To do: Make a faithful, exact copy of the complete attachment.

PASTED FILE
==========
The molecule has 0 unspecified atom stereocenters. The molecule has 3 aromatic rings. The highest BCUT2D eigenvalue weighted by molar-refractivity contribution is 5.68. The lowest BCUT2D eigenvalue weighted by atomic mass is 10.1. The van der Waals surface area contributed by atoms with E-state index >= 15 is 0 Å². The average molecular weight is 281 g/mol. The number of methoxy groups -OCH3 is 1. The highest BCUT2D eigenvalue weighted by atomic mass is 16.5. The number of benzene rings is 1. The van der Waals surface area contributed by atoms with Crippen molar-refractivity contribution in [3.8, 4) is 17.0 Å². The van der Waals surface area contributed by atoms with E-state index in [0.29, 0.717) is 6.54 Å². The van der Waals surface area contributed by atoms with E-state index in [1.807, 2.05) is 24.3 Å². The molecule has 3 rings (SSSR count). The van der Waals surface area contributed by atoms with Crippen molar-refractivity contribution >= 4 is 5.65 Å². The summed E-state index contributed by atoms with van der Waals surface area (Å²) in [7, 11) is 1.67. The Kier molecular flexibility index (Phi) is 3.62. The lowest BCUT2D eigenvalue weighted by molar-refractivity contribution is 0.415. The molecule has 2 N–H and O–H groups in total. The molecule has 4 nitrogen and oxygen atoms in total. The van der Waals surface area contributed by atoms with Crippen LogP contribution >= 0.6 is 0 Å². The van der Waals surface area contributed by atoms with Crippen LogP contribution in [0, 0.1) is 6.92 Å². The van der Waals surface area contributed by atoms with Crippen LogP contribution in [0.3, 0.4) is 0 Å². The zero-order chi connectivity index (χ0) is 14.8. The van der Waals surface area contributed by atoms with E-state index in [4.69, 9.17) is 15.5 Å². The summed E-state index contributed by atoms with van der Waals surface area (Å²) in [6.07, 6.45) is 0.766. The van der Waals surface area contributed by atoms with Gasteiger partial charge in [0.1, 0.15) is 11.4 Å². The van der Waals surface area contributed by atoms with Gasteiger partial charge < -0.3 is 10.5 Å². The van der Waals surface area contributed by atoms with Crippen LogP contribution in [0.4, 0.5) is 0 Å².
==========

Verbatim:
The molecule has 0 unspecified atom stereocenters. The molecule has 3 aromatic rings. The highest BCUT2D eigenvalue weighted by molar-refractivity contribution is 5.68. The lowest BCUT2D eigenvalue weighted by atomic mass is 10.1. The van der Waals surface area contributed by atoms with E-state index >= 15 is 0 Å². The average molecular weight is 281 g/mol. The number of methoxy groups -OCH3 is 1. The highest BCUT2D eigenvalue weighted by atomic mass is 16.5. The number of benzene rings is 1. The van der Waals surface area contributed by atoms with Crippen molar-refractivity contribution in [3.8, 4) is 17.0 Å². The van der Waals surface area contributed by atoms with E-state index in [0.29, 0.717) is 6.54 Å². The van der Waals surface area contributed by atoms with E-state index in [1.807, 2.05) is 24.3 Å². The molecule has 3 rings (SSSR count). The van der Waals surface area contributed by atoms with Crippen molar-refractivity contribution >= 4 is 5.65 Å². The summed E-state index contributed by atoms with van der Waals surface area (Å²) in [7, 11) is 1.67. The Kier molecular flexibility index (Phi) is 3.62. The lowest BCUT2D eigenvalue weighted by molar-refractivity contribution is 0.415. The molecule has 2 N–H and O–H groups in total. The molecule has 4 nitrogen and oxygen atoms in total. The van der Waals surface area contributed by atoms with Crippen LogP contribution >= 0.6 is 0 Å². The van der Waals surface area contributed by atoms with Crippen LogP contribution in [0, 0.1) is 6.92 Å². The van der Waals surface area contributed by atoms with Crippen LogP contribution in [0.3, 0.4) is 0 Å². The zero-order chi connectivity index (χ0) is 14.8. The van der Waals surface area contributed by atoms with E-state index in [4.69, 9.17) is 15.5 Å². The summed E-state index contributed by atoms with van der Waals surface area (Å²) in [6.07, 6.45) is 0.766. The van der Waals surface area contributed by atoms with Gasteiger partial charge in [0.1, 0.15) is 11.4 Å². The van der Waals surface area contributed by atoms with Gasteiger partial charge < -0.3 is 10.5 Å². The van der Waals surface area contributed by atoms with Crippen LogP contribution in [0.4, 0.5) is 0 Å².